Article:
Getting off my soap box, though, trainers are one of the biggest and best assets you can ever attain for yourself. Trainers (the good ones at least) know what they’re doing, they’ve been where you are, they know what you’re feeling, and they come from a plethora of backgrounds that all can help in both their relationship with you and the results you are trying to get. Personal training is called ‘personal for a reason. If they aren’t customizing your workouts and have a plan, scheduled out, in a visual form which they can show to you, and if they don’t ask you your feedback, then they’re not making it personal. They’re acting like an absent professor with tenure. They’ve checked out. They don’t care if you get your goals, and, at that point, expect the term ‘resign to show up in their vocabulary a lot. They’re milking your back account, guys. What I’m asking you to do is to interview your trainers. You’re hiring someone for a service and you’re going to spend as much time with that trainer as you do with some of your friends. If there’s a personality clash, you’re not going to want to go. If something feels wrong, it’s a slippery slope to you blowing off a training appointment, sitting on the couch, while your trainer burns your session for his own paycheck to increase. Find someone you like, are compatible with, and who’s as serious about your goals as you are. This is the key to success with a trainer. Interview them. Find a good one.
The same can be said for friends, too! Find someone who knows where to start. It’s easier to cross the canyon if you, at least, have a guide showing you the way.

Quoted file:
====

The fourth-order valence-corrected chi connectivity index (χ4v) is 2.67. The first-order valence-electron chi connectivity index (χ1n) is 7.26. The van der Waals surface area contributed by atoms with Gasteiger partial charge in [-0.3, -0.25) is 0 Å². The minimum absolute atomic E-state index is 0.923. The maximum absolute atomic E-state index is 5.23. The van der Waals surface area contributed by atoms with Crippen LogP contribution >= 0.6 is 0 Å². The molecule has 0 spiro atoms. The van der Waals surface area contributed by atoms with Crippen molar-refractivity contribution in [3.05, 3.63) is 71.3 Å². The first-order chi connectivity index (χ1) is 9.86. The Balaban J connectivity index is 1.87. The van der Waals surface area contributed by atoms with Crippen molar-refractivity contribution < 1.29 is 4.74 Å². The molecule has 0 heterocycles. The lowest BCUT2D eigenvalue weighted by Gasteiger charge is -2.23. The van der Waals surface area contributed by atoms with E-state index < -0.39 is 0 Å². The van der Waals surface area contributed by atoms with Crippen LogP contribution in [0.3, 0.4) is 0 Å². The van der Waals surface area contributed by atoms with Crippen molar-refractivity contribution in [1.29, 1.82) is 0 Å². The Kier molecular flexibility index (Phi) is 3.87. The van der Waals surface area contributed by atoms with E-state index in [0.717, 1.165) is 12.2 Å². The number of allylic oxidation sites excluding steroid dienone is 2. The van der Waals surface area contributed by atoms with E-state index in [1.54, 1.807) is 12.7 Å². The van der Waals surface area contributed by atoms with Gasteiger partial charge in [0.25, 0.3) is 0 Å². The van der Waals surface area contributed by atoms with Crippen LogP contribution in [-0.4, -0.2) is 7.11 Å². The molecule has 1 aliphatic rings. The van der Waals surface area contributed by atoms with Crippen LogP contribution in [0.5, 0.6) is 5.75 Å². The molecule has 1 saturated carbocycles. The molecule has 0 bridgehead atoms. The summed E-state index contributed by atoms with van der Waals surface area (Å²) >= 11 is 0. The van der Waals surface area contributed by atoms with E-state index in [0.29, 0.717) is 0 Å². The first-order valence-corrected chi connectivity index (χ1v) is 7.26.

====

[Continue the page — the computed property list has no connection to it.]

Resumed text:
3. Set three types of goals from the start. Then, change them every 2-3 months and toss the old ones out.
This one’s gonna be short, guys. There are three types of goals. Long term, Medium term, and Short term. Set goals of all three types FROM THE START. If you set short goals all the time, you’re going to chaotically succeed, but there’s no end in sight. If you set long term goals, you will, at least, know where you’re going, but the path to get there is cloudy and eventually, you’re going to burn out because nothing ever even feels like a success anymore. Medium term goals are there to fill in the gaps and keep you going at a steady pace. Plus, medium term goals are where rewards come in. If you’ve succeeded at all the short term goals and have completed a medium term goal in the process, then reward yourself. Do something awesome that makes you feel good. This can be anything, really. Quality alone time, a night with friends, a massage, a pedicure, a date night with a significant other. It will definitely make it worth it. Plus, if it’s a couples thing, it will make the night more special, AND your partner will now, (if they haven’t yet) support you with your fitness goals because then they get something out of it too. Woo, support systems!
After 2-3 months, sit down, evaluate where you are, and adjust your goals to make new ones. You’re a new person every day, and today’s you may have a different outlook or perspective on what yesterday’s you held in its top priorities.
4. Find a role model, and be realistic about it. Seriously.
One of the biggest motivators is seeing someone who has something you want, and you 100% knowing that, if you tried, you could totally have it too. That being said, the same thing can be said with fitness. There are rules, though.